Oh yes, also, I had a few that were broken off by a silly frog that lived in my greenhouse. But these were broken off in the green leaf, not down in the crown or roots.
Do you have cats??? I've heard that they will sometimes try to eat the young green babies.
Ok, I know that there are more reason for leaf droop, so maybe someone else will help. I do agree that a picture will tell alot.
Hope this helps, Mona
Feb 11, 2013 3:25 PM CST
|Hi Mona! You know.....now that i think about it my husband and I have had a prob in the last few weeks with TINY knats in the house...where my seedlings are till i finish my greenhouse.....I bet thats what it is !!! What can I do to get rid of the little buggers? I really dont think its the cat or anything else because there would be chunks missing...its just a random two or three|
Feb 11, 2013 10:37 PM CST
|I'd take one pot that has damage and very very carefully look to see if you have any roots left on the plant. While you ever so gently remove the soil from around the new little crown and roots, look for a tiny, thread size, quarter to half inch long little devils made by the devil to drive us seed lovers crazy. If you see this thread size monster crawling around, then you have them. You may have them and not see them, they are that small. |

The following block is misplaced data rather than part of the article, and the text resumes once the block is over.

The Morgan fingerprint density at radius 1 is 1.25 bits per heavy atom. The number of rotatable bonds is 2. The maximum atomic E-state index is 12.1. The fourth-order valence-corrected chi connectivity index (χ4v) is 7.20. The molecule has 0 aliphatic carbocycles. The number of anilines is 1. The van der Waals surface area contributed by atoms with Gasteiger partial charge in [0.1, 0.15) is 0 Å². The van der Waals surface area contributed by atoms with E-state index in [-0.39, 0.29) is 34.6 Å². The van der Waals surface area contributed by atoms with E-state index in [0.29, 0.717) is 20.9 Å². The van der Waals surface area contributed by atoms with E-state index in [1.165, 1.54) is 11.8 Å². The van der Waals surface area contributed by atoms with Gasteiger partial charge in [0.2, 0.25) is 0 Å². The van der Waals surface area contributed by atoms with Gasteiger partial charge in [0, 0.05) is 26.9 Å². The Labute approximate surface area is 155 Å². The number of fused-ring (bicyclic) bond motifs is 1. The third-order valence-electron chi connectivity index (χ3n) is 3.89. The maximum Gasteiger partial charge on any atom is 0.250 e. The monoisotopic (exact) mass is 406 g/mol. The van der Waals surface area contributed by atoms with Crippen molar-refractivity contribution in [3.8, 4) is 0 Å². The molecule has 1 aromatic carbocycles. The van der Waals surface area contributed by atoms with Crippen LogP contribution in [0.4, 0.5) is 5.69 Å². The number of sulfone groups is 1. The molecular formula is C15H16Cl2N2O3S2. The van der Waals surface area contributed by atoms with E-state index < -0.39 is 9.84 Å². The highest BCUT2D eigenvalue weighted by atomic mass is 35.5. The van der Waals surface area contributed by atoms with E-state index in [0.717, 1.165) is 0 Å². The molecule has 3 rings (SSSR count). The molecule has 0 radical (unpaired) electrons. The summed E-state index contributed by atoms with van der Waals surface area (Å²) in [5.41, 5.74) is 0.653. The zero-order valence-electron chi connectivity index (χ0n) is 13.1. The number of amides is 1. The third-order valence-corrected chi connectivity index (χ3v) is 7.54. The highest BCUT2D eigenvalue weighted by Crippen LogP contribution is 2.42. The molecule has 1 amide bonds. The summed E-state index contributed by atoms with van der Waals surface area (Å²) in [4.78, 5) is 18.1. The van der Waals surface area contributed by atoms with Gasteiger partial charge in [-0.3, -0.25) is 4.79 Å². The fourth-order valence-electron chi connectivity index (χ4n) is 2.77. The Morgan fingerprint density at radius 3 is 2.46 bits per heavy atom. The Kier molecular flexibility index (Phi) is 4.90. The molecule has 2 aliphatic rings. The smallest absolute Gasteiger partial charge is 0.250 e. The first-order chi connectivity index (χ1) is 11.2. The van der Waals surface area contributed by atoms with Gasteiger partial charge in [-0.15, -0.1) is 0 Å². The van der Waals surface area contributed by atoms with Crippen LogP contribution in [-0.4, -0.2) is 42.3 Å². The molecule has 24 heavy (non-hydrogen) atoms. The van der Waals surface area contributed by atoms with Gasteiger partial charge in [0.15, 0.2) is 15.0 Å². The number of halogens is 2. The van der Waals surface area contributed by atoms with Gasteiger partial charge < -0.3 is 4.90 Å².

Michell recommended the following and it worked. I did loose a bunch of seedling, but I had about 900 cups of them planted with 2 in nearly every cup. so I had a lot. After treating with the Bayer, it slowed them down and then in about 2-3 weeks, most were gone. Most all of mine were planted in Solo 16oz cups so I just sprinkled a very small amount around the babies and watered it in.
I copied Michell's treemail to me:
Sorry you are having so much trouble with the gnats. What I use for the fungus gnat larvae is the Bayer Tree and Shrub granules, you just sprinkle them around the plant and water it in then do not water heavy for 10 days, just a surface watering. That way the roots have time to absorb the chemicals. It is supposed to last a year inside the plant (don't know how, but people say it does) http://www.bayeradvanced.com/t...... Also, you can use the "Bayer Advanced Complete insect killer soil and turf" to hurry up and kill the suckers until the other can get going http://www.bayeradvanced.com/l......
You can get these at Lowes or HD. I've never used gnatrol but some people say it works and others say it doesn't. Some people say pouring bleach water in the soil will kill them also, but I don't really know.